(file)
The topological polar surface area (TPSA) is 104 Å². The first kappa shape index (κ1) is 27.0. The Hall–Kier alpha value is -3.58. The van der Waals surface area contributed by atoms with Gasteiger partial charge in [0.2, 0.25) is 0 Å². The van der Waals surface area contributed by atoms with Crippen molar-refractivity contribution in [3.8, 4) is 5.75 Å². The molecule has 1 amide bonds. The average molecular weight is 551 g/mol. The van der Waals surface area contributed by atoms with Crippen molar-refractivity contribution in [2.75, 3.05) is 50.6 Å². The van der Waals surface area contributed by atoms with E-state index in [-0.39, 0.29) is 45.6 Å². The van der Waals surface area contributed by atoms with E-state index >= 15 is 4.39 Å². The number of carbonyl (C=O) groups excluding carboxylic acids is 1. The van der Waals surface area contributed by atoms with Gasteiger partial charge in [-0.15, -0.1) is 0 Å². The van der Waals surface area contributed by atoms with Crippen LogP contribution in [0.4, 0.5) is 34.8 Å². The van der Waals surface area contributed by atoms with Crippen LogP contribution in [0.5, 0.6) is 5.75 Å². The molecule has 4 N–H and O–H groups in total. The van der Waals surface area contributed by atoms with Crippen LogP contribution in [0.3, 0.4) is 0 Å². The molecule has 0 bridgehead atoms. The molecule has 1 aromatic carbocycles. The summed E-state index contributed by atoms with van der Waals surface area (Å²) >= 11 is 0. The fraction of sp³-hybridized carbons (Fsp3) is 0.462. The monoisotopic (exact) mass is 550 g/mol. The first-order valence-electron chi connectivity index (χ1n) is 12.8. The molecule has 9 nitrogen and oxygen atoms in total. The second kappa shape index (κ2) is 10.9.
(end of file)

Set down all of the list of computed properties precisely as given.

The topological polar surface area (TPSA) is 104 Å². The first kappa shape index (κ1) is 27.0. The Hall–Kier alpha value is -3.58. The van der Waals surface area contributed by atoms with Gasteiger partial charge in [0.2, 0.25) is 0 Å². The van der Waals surface area contributed by atoms with Crippen molar-refractivity contribution in [3.8, 4) is 5.75 Å². The molecule has 1 amide bonds. The average molecular weight is 551 g/mol. The van der Waals surface area contributed by atoms with Crippen molar-refractivity contribution in [2.75, 3.05) is 50.6 Å². The van der Waals surface area contributed by atoms with E-state index in [-0.39, 0.29) is 45.6 Å². The van der Waals surface area contributed by atoms with E-state index >= 15 is 4.39 Å². The number of carbonyl (C=O) groups excluding carboxylic acids is 1. The van der Waals surface area contributed by atoms with Gasteiger partial charge in [-0.15, -0.1) is 0 Å². The van der Waals surface area contributed by atoms with Crippen LogP contribution in [0.4, 0.5) is 34.8 Å². The van der Waals surface area contributed by atoms with Crippen LogP contribution in [0.5, 0.6) is 5.75 Å². The molecule has 4 N–H and O–H groups in total. The van der Waals surface area contributed by atoms with Crippen LogP contribution in [0.3, 0.4) is 0 Å². The molecule has 0 bridgehead atoms. The molecule has 1 aromatic carbocycles. The summed E-state index contributed by atoms with van der Waals surface area (Å²) >= 11 is 0. The fraction of sp³-hybridized carbons (Fsp3) is 0.462. The monoisotopic (exact) mass is 550 g/mol. The first-order valence-electron chi connectivity index (χ1n) is 12.8. The molecule has 9 nitrogen and oxygen atoms in total. The second kappa shape index (κ2) is 10.9.